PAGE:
At-Large Boston City Councilor Ayanna Pressley is running for U.S. Congress to challenge fellow Democrat and longtime incumbent Michael Capuano. Pressley answered questions from Jamaica Plain News about her candidacy, why she's chosen to buck the system and challenge an incumbent within the same party, her city council accomplishments and more. Q: You're running for the 7th District of the U.S. Congress while serving on the Boston City Council. How are you balancing a congressional campaign and your council work? Pressley: I’m running for Congress to elevate the work I’ve done on the Boston City Council.
As expected Mayor Martin Walsh easily defeated District 7 City Councilor Tito Jackson for a second term. But it was the Boston City Council races that were more interesting. Walsh took 65% of the vote to Jackson's 33%, according to unofficial results as of 10:30 pm on Tuesday. The only truly contested race in Jamaica Plain was the District 7 race (there's a little bit of District 7 in JP by Egleston Square). After a preliminary that had more than a dozen candidates Kim Janey and Rufus Faulk faced each other.
Much to the frustration of Jamaica Plain residents and those in other Boston neighborhoods, there has been a noticeable increase in airplane noise in recent months. Several Boston city councilors recently wrote a letter to the Federal Aviation Administration and Massport to express their own concerns, as well as their constituents' reported vexation. Seven city councilors representing Jamaica Plain, Hyde Park, Mattapan, Roslindale and West Roxbury penned the letter to Amy Lind Corbett, the regional administrator of the New England region for the FAA, and Thomas Glynn, CEO of Massport. "Nearly every morning, planes begin to fly overhead at or before 6 a.m. and often continue essentially non-stop for hours at a time. This can negatively impact an individual’s sleeping pattern, acuity, and quality of life," says the letter.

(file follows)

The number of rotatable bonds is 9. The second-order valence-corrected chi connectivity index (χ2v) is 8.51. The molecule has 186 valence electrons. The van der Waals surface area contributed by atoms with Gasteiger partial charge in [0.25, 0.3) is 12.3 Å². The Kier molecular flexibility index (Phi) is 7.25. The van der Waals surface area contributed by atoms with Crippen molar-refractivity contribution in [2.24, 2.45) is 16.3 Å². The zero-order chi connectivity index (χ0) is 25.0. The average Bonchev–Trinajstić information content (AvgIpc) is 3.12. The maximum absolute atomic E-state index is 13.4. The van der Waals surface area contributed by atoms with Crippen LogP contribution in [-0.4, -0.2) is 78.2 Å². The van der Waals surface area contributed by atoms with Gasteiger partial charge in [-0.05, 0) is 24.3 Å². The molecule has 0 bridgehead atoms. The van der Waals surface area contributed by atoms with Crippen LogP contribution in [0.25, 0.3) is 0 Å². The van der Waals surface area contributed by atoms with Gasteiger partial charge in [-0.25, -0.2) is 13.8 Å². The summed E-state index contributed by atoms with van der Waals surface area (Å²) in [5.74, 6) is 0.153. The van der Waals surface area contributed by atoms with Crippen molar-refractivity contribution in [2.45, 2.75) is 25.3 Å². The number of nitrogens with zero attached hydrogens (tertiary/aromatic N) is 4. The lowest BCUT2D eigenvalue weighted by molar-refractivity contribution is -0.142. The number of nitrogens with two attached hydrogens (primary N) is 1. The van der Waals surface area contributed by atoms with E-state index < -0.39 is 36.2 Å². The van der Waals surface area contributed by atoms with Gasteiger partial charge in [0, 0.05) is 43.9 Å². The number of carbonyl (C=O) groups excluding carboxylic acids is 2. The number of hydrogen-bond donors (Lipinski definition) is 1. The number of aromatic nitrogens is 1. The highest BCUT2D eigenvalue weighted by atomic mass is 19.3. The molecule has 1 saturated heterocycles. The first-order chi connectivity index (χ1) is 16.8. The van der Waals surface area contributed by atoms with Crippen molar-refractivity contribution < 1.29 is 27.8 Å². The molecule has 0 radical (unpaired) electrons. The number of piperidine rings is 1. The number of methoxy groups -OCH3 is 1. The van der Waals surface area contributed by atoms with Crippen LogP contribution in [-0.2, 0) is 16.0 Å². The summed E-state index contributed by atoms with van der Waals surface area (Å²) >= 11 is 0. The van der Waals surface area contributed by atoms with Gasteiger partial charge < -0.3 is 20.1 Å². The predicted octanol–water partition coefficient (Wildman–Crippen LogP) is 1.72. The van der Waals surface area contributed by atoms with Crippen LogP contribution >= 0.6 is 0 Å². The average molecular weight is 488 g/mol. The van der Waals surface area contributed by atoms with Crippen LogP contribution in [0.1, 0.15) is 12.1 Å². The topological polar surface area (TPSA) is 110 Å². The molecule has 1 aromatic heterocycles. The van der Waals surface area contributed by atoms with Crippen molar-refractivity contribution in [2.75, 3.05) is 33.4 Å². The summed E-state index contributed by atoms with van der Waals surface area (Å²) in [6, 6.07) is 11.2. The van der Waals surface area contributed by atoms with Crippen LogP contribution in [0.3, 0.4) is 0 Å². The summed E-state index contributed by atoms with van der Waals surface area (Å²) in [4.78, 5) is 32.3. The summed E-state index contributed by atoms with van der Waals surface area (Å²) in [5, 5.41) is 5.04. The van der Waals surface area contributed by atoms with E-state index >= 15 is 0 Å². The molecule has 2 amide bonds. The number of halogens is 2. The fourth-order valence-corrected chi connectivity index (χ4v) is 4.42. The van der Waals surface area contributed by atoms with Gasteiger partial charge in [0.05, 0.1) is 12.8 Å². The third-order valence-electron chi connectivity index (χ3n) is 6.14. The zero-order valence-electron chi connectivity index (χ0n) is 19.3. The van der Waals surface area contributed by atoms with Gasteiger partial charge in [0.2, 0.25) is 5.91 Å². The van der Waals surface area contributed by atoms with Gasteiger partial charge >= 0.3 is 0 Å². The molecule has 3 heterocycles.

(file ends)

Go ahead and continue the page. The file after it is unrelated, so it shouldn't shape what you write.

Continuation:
Jamaica Plain businesses would get five new booze licenses a year for three years under a proposal floated Monday. Mayor Marty Walsh and City Councilor At-Large Ayanna Pressley announced the plan, which would add a total of 105 licenses to JP, Hyde Park, Roxbury, East Boston, Dorchester, Mattapan and Mission Hill. In a holdover from the days when the state did not trust Boston to distribute its own booze licenses, a restauranteur faces six-digit costs and Byzantine rules to serve vodka, stout or chardonnay. All licenses are tightly regulated and involve approvals at both the state and city levels. Pressley, taking up liquor licenses as an economic development issue, shepherded a similar program through in 2014.
Two Boston City Councilors have proposed an ordinance to prevent employment discrimination based on credit checks. District 4 City Councilor Andrea Campbell and At-Large City Councilor Ayanna Pressley cosponsored the proposed ordinance that will be discussed on Sept. 29 in a public hearing. The current City of Boston Code protects people from being discriminated based on a host of things: race, sex, gender identity or expression, age, ability, national origin ancestry, religion, sexual orientation, parental status, ex-offender status, prior psychiatric treatment and military status. But some employers use credit checks as a determining factor to hire a possible employee. The ordinance states, "...individuals burdened with student loans, medical bills, or those who have been involved in the criminal justice system," are being adversely affected while seeking employment.